Habit 3 – Put First Things First

Once we’ve chosen the person that we’d like to be, we then choose the activities that’ll help us become that person.  Covey illustrates four “quadrants” of to-dos that we can focus our time on: (1) important and urgent, (2) important and not urgent, (3) urgent and not important and (4) not important and not urgent.  While Quadrant I (important and urgent) activities normally deserve our attention, Covey encourages us to focus on Quadrant II (important and not urgent).  This means embracing activities like daily exercising, relationship building and planning.  The more we focus on Quadrant II, the more effective we become and the less likely we’ll be slammed with Quadrant I.

Quadrant III and Quadrant IV, on the other hand, are areas to avoid.  Quadrant III (urgent and not important) consists of activities that appear urgent based on the priorities and expectations of others.  Some examples would include interruptions, unimportant phone calls and popular activities.  Similarly, Quadrant IV (not urgent and not important) can best be described as a basket for busywork and time wasters.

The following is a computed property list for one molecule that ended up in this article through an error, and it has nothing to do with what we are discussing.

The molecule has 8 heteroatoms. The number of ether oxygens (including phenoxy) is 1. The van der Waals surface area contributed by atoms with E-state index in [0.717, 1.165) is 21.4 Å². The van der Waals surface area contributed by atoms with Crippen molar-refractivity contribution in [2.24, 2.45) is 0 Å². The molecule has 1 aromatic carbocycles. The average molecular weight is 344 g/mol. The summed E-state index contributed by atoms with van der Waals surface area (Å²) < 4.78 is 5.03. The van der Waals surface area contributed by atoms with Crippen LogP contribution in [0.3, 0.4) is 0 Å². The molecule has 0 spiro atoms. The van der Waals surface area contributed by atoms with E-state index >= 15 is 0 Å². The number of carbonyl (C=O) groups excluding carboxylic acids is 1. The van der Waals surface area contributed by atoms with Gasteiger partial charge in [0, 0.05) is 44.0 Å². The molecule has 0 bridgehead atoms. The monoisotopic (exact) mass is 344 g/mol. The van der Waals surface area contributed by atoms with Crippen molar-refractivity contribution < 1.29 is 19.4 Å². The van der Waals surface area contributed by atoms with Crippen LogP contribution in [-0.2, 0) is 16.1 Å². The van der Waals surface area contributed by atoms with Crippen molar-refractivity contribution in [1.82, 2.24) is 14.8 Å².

Habit 4 – Think Win/Win

After thoroughly addressing the first three habits of independence, Covey moves on to the first habit of interdependence: thinking win/win.  To be precise, Covey has six paradigms of human interaction: (1) win/win, (2) win/lose, (3) lose/win, (4) lose/lose, (5) win and (6) win/win or no deal.  When asked which one is optimal, the obvious answer is win/win, but each of the other paradigms can be useful in specific situations.  For example, win/lose is optimal in competitions while win is optimal in situations when there’s no contest or competition at all.  The only goal then is to secure one’s own needs and leave others to secure theirs.